by Molly Ivins
Media watch alert: a curious double distortion in the media mirror, as the situation in Iraq unravels before our eyes. Iraq gets less media play for two reasons -- one an old media fault, and the other political.
As the story gets worse, it also becomes more familiar. We've heard it before, quite a few times, and consequently it doesn't get as much play. "Seven Marines Killed" or "Scores Are Dead After Violence Spreads in Iraq" would have been HUGE stories a year ago. Now they're just another bad day in Iraq, nothin' new here, no news. Back to the hurricane (which is also becoming unpleasantly old news).
The other factor is the Bush team's decision to drop this misbegotten war down the memory hole. Two parts at play here. The first is Teddy Roosevelt's splendid observation that the presidency is a bully pulpit. It is the single most useful public relations position in the world. When the president calls a press conference to talk about whatever he wants, all hands report for duty. And if the president doesn't mention a certain subject, nor does the veep, nor the secretaries of defense, state, etc., the media have to dig it up on their own, a responsibility at which we have often failed and are steadily getting worse.
The second part is that John Kerry is not in a particularly good position to bring up the subject himself. Through some truly adroit political maneuvering (I am tempted but resolutely resist use of the word genius), every time Kerry opens his mouth about Iraq these days, the Bush camp bursts into a loud, well-trained chorus of "He's changing his position again. Yoo-hoo, flip-flop!"
One way to deal with that would be for Kerry to hold a press conference and announce he is, finally, at long last, actually changing his mind -- but the political way is to step up his opposition without ever admitting he supported this misbegotten mess. Hell, if George W. Bush can't think of a single mistake he's made (not to mention still claiming he got into the Texas Air National Guard all by himself), why should Kerry admit one?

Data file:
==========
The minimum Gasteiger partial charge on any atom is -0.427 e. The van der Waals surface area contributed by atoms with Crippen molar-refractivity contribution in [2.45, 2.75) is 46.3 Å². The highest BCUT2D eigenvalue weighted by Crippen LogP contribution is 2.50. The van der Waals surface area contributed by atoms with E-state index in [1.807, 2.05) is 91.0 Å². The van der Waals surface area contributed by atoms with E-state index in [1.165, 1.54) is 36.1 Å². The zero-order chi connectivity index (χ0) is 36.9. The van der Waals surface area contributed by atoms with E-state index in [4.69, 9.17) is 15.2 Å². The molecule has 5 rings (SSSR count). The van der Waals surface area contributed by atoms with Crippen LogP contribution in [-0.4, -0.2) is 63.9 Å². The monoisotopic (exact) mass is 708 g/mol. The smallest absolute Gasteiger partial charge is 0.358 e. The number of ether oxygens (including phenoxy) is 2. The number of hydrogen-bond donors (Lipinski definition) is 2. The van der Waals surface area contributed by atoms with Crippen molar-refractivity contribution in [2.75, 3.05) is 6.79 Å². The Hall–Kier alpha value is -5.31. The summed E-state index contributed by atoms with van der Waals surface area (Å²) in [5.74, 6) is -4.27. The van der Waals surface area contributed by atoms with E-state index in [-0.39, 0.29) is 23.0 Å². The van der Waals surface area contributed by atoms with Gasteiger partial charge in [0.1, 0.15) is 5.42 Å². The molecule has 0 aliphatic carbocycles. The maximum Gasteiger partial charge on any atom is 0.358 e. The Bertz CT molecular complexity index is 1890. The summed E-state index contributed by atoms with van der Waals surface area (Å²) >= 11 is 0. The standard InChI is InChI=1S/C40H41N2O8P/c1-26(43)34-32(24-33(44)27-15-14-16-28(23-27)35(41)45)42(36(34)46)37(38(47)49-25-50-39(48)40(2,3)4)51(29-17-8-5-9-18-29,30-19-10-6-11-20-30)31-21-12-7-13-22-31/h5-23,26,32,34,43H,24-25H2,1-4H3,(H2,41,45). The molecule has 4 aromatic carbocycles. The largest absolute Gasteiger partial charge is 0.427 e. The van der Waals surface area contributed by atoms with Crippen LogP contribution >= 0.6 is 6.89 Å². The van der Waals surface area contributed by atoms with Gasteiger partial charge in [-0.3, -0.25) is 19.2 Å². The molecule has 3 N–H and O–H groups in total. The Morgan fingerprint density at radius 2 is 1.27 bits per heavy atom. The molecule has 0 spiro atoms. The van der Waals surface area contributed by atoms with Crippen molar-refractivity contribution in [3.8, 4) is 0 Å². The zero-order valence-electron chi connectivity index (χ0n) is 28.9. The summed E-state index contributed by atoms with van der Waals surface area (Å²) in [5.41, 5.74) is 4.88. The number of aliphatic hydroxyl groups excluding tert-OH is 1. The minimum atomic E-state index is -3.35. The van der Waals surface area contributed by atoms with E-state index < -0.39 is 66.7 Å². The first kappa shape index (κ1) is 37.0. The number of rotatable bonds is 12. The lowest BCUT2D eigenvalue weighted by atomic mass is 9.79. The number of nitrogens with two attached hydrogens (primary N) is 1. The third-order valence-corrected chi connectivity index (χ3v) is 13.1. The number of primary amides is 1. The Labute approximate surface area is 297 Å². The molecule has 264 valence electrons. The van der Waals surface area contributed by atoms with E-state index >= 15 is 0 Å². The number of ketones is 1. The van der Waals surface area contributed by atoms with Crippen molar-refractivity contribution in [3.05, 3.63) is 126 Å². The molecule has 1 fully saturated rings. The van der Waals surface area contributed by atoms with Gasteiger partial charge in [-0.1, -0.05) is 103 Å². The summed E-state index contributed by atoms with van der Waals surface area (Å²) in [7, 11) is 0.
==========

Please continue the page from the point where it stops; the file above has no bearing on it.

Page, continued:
Meanwhile, back in reality, incredibly enough, the Bush team continues to make things in Iraq worse!
Ignoring the First Rule of Holes (when in one, quit digging), the geniuses in the White House are actually busy making this fiasco worse. According to The Washington Post, it was the White House that decided, against the advice of military commanders on the ground, to order the troops into Fallujah after four American construction workers were killed and their bodies mutilated.
I'm sure Gen. Rove decided we couldn't afford to look weak in the face of such provocation given the poll numbers at the time. Worse, it was the tactical geniuses at the White House who then decided, again against the advice of the military commanders on the ground, to withdraw the troops from Fallujah. Come on, people, if I hear one more person accusing those of us who oppose this war of having "Vietnam flashbacks," I'm going to urp. When will they ever learn?
Of course Bush is entitled to ask Kerry, "So what would you do about the disaster I've created?" Trouble is, the various initiatives and proposals Kerry has come up in the course of the making of this quagmire (known to Republicans as "flip-flops" and "switching positions") would have worked, but those times are gone, wasted by our "steadfast" commander in chief who can't see anything clearly.
There was a time when it would have helped to have more troops on the ground -- we could have stopped the looting and actually imposed order. That would have meant following Army Chief of Staff Gen. Erik Shinseki's advice, instead of the military geniuses in the White House. There was a time when we could have seriously gone after more international support and gotten our allies to help pay for this costly botch. But that would have meant admitting our allies had been right about too many things, and the White House was too busy smirking, bowing and crowing to improve its diplomacy after the war one iota over the offensive, unnecessary alienation of allies it worked so hard on before the war.
There was a time when we could have been more sensitive toward the Iraqis themselves -- for example, by not moving our headquarters into Saddam Hussein's palace or shutting down their newspaper -- to them what democracy is all about -- or keeping Abu Ghraib open.
Speaking of Abu Ghraib, what happened there is not the Marshall Plan. Nor is giving billions of dollars to Halliburton and all the jobs to non-Iraqis a Marshall Plan. The Busies have slowly, one-by-one, destroyed every chance we had to make this occupation work. And then they blame Kerry for not coming up with a plan.
Now we have Dick Cheney warning us that if we don't vote for Bush, we'll all die. Good thing they're not making national security a political issue!
September 14, 2004 (http://www.albionmonitor.com) All Rights Reserved. Contact firstname.lastname@example.org for permission to use in any format.
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